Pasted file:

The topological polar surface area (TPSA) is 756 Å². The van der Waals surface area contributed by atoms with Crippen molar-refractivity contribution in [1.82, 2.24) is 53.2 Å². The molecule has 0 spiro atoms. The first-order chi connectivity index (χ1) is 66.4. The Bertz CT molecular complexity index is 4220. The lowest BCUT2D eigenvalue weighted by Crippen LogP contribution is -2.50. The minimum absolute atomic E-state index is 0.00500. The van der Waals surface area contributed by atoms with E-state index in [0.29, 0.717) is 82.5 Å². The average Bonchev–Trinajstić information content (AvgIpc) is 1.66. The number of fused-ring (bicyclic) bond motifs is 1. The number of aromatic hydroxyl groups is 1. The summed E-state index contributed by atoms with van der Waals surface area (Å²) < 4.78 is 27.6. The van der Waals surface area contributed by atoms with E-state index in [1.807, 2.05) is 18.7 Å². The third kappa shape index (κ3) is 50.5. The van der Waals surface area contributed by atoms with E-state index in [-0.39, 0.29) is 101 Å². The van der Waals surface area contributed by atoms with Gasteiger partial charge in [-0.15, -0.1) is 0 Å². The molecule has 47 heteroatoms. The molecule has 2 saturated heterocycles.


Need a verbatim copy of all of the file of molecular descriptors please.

The topological polar surface area (TPSA) is 756 Å². The van der Waals surface area contributed by atoms with Crippen molar-refractivity contribution in [1.82, 2.24) is 53.2 Å². The molecule has 0 spiro atoms. The first-order chi connectivity index (χ1) is 66.4. The Bertz CT molecular complexity index is 4220. The lowest BCUT2D eigenvalue weighted by Crippen LogP contribution is -2.50. The minimum absolute atomic E-state index is 0.00500. The van der Waals surface area contributed by atoms with E-state index in [0.29, 0.717) is 82.5 Å². The average Bonchev–Trinajstić information content (AvgIpc) is 1.66. The number of fused-ring (bicyclic) bond motifs is 1. The number of aromatic hydroxyl groups is 1. The summed E-state index contributed by atoms with van der Waals surface area (Å²) < 4.78 is 27.6. The van der Waals surface area contributed by atoms with E-state index in [1.807, 2.05) is 18.7 Å². The third kappa shape index (κ3) is 50.5. The van der Waals surface area contributed by atoms with E-state index in [-0.39, 0.29) is 101 Å². The van der Waals surface area contributed by atoms with Gasteiger partial charge in [-0.15, -0.1) is 0 Å². The molecule has 47 heteroatoms. The molecule has 2 saturated heterocycles.